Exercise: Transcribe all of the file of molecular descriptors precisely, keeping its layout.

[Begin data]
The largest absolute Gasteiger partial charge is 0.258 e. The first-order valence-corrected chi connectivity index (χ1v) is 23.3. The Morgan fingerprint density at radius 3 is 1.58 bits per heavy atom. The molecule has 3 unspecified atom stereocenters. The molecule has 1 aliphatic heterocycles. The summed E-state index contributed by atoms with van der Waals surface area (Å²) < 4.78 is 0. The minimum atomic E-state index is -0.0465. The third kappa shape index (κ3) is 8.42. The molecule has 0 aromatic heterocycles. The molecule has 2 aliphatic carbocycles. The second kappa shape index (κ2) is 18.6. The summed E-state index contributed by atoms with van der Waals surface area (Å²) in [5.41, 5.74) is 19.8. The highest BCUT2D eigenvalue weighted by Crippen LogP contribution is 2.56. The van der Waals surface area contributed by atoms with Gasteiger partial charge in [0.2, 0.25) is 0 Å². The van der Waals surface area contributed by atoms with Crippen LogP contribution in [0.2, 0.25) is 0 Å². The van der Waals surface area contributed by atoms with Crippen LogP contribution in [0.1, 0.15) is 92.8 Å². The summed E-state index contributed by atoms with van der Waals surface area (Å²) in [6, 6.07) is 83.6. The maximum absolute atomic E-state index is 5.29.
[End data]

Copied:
The largest absolute Gasteiger partial charge is 0.258 e. The first-order valence-corrected chi connectivity index (χ1v) is 23.3. The Morgan fingerprint density at radius 3 is 1.58 bits per heavy atom. The molecule has 3 unspecified atom stereocenters. The molecule has 1 aliphatic heterocycles. The summed E-state index contributed by atoms with van der Waals surface area (Å²) < 4.78 is 0. The minimum atomic E-state index is -0.0465. The third kappa shape index (κ3) is 8.42. The molecule has 0 aromatic heterocycles. The molecule has 2 aliphatic carbocycles. The second kappa shape index (κ2) is 18.6. The summed E-state index contributed by atoms with van der Waals surface area (Å²) in [5.41, 5.74) is 19.8. The highest BCUT2D eigenvalue weighted by Crippen LogP contribution is 2.56. The van der Waals surface area contributed by atoms with Gasteiger partial charge in [0.2, 0.25) is 0 Å². The van der Waals surface area contributed by atoms with Crippen LogP contribution in [0.2, 0.25) is 0 Å². The van der Waals surface area contributed by atoms with Crippen LogP contribution in [0.1, 0.15) is 92.8 Å². The summed E-state index contributed by atoms with van der Waals surface area (Å²) in [6, 6.07) is 83.6. The maximum absolute atomic E-state index is 5.29.